FEB 28, 2023 6:14 AM PST

Study Highlights Consumer Financial Vulnerability

WRITTEN BY: Kerry Charron

A recent Journal of Marketing article sheds light on the common misperception that financial vulnerability only affects low-income consumers. The COVID-19 pandemic has exacerbated the financial vulnerability of many consumers struggling before 2020 and lacking the resources to overcome an unexpected financial setback.

Researchers have often focused on those with limited or modest incomes when studying financial vulnerability. Still, these studies reinforced the assumption that potential victims live in absolute poverty or low income. This current study indicates that most consumers across the socioeconomic spectrum may experience varying degrees of financial vulnerability at different points in their lives. Consumers can become financially vulnerable due to a combination of factors such as age (discrimination, retirement), life events (illness, divorce), economic issues (layoff, inflation), and unforeseen crises (natural disasters) that complicate access to short or long-term financial resources. 

Consumer financial vulnerability (CFV) is the increased risk of future harm based on a consumer’s current access to financial resources. This includes personal income, personal assets, and financial resources from social relationships, government programs, and financial institutions. For example, young adults often rely on parents or grandparents when their income falls short. In contrast, older consumers rely on retirement savings and Social Security for income and Medicare for health insurance. The researchers pointed out the difference between financial vulnerability and financial harm: A consumer can be financially vulnerable but may or may not experience financial harm.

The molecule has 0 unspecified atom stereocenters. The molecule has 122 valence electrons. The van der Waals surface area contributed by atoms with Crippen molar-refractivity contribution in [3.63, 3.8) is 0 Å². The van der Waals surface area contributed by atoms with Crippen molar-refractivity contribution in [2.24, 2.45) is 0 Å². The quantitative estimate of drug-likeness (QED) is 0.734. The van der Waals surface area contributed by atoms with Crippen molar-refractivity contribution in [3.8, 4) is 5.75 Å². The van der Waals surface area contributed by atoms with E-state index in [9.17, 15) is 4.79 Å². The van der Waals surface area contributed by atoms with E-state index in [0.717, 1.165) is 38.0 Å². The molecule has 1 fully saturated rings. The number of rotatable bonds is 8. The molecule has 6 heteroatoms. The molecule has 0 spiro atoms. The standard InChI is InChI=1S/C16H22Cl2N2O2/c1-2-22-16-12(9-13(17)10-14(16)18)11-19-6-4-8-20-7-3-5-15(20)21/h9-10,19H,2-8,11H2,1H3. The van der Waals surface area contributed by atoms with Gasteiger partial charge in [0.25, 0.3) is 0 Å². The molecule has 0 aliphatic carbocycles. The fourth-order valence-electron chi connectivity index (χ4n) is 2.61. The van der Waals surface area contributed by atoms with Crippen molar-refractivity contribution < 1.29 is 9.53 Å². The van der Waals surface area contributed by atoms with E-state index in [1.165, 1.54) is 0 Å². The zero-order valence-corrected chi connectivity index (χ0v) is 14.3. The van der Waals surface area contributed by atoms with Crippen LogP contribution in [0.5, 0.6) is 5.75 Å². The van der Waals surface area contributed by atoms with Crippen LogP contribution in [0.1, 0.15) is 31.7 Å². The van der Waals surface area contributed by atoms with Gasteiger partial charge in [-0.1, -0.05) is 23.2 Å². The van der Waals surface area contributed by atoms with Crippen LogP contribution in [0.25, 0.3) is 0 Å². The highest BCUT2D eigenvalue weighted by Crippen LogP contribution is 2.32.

Some sources of vulnerability include income volatility. Commission-based sales, independent contractors, gig workers, and small business owners can experience fluctuating income. Another source is the lack of access to affordable health insurance despite having a reasonable income. 

However, CFV is complex and requires further analysis. Current questionable actions may seem precarious but may be beneficial in the long term and vice versa. For example, a consumer may have to seek the assistance of a payday lender to cover short-term car repairs but it may help the individual keep their job in the long term if it means not missing work and losing income. 

The study demonstrates how researchers and companies can estimate CFV using data from a personal finance app. This study provides valuable implications for policy development that promotes consumer well-being.

Sources: American Marketing Association, Eureka News Alert, Journal of Marketing


About the Author
Bachelor's (BA/BS/Other)
Kerry Charron writes about medical cannabis research. She has experience working in a Florida cultivation center and has participated in advocacy efforts for medical cannabis.
You May Also Like
Loading Comments...